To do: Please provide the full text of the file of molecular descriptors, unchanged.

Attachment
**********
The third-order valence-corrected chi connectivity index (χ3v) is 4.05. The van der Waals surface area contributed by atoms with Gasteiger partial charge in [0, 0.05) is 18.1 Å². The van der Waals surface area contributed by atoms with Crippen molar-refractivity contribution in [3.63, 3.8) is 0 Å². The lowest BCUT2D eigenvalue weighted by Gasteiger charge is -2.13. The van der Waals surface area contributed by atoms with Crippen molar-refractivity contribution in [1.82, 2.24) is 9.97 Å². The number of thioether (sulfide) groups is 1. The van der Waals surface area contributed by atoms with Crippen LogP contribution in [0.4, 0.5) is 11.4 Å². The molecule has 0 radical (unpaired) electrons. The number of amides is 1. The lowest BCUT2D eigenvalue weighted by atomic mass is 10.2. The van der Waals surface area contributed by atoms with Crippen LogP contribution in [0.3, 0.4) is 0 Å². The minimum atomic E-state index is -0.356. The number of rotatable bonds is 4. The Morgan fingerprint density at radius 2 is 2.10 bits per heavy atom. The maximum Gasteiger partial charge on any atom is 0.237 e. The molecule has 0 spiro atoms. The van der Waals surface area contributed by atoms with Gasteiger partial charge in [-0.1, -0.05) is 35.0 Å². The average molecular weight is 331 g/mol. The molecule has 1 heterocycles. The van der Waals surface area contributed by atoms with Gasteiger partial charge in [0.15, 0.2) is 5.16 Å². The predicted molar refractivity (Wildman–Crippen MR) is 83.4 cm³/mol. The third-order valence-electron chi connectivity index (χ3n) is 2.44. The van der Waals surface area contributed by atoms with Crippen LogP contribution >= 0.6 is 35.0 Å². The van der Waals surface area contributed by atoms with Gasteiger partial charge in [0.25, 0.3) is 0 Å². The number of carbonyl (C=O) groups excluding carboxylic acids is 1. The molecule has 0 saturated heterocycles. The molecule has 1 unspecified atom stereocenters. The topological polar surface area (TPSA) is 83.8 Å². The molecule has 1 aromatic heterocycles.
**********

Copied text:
The third-order valence-corrected chi connectivity index (χ3v) is 4.05. The van der Waals surface area contributed by atoms with Gasteiger partial charge in [0, 0.05) is 18.1 Å². The van der Waals surface area contributed by atoms with Crippen molar-refractivity contribution in [3.63, 3.8) is 0 Å². The lowest BCUT2D eigenvalue weighted by Gasteiger charge is -2.13. The van der Waals surface area contributed by atoms with Crippen molar-refractivity contribution in [1.82, 2.24) is 9.97 Å². The number of thioether (sulfide) groups is 1. The van der Waals surface area contributed by atoms with Crippen LogP contribution in [0.4, 0.5) is 11.4 Å². The molecule has 0 radical (unpaired) electrons. The number of amides is 1. The lowest BCUT2D eigenvalue weighted by atomic mass is 10.2. The van der Waals surface area contributed by atoms with Crippen LogP contribution in [0.3, 0.4) is 0 Å². The minimum atomic E-state index is -0.356. The number of rotatable bonds is 4. The Morgan fingerprint density at radius 2 is 2.10 bits per heavy atom. The maximum Gasteiger partial charge on any atom is 0.237 e. The molecule has 0 spiro atoms. The van der Waals surface area contributed by atoms with Gasteiger partial charge in [-0.1, -0.05) is 35.0 Å². The average molecular weight is 331 g/mol. The molecule has 1 heterocycles. The van der Waals surface area contributed by atoms with Gasteiger partial charge in [0.15, 0.2) is 5.16 Å². The predicted molar refractivity (Wildman–Crippen MR) is 83.4 cm³/mol. The third-order valence-electron chi connectivity index (χ3n) is 2.44. The van der Waals surface area contributed by atoms with Crippen LogP contribution >= 0.6 is 35.0 Å². The van der Waals surface area contributed by atoms with Gasteiger partial charge in [0.25, 0.3) is 0 Å². The number of carbonyl (C=O) groups excluding carboxylic acids is 1. The molecule has 0 saturated heterocycles. The molecule has 1 unspecified atom stereocenters. The topological polar surface area (TPSA) is 83.8 Å². The molecule has 1 aromatic heterocycles.